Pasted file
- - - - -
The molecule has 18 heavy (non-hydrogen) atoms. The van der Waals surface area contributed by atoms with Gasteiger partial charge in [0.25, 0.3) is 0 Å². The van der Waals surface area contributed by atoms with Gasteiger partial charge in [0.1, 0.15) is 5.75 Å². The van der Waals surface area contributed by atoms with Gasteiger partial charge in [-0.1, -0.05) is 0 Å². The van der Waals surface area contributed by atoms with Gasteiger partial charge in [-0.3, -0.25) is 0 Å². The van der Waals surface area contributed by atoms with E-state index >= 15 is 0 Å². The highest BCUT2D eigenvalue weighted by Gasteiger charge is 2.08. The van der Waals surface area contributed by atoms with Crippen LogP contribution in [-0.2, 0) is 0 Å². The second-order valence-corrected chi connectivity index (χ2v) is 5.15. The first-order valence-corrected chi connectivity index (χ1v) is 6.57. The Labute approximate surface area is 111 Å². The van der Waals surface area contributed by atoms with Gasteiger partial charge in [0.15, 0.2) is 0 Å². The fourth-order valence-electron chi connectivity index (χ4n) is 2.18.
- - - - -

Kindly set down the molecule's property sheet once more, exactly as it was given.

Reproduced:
The molecule has 18 heavy (non-hydrogen) atoms. The van der Waals surface area contributed by atoms with Gasteiger partial charge in [0.25, 0.3) is 0 Å². The van der Waals surface area contributed by atoms with Gasteiger partial charge in [0.1, 0.15) is 5.75 Å². The van der Waals surface area contributed by atoms with Gasteiger partial charge in [-0.1, -0.05) is 0 Å². The van der Waals surface area contributed by atoms with Gasteiger partial charge in [-0.3, -0.25) is 0 Å². The van der Waals surface area contributed by atoms with E-state index >= 15 is 0 Å². The highest BCUT2D eigenvalue weighted by Gasteiger charge is 2.08. The van der Waals surface area contributed by atoms with Crippen LogP contribution in [-0.2, 0) is 0 Å². The second-order valence-corrected chi connectivity index (χ2v) is 5.15. The first-order valence-corrected chi connectivity index (χ1v) is 6.57. The Labute approximate surface area is 111 Å². The van der Waals surface area contributed by atoms with Gasteiger partial charge in [0.15, 0.2) is 0 Å². The fourth-order valence-electron chi connectivity index (χ4n) is 2.18.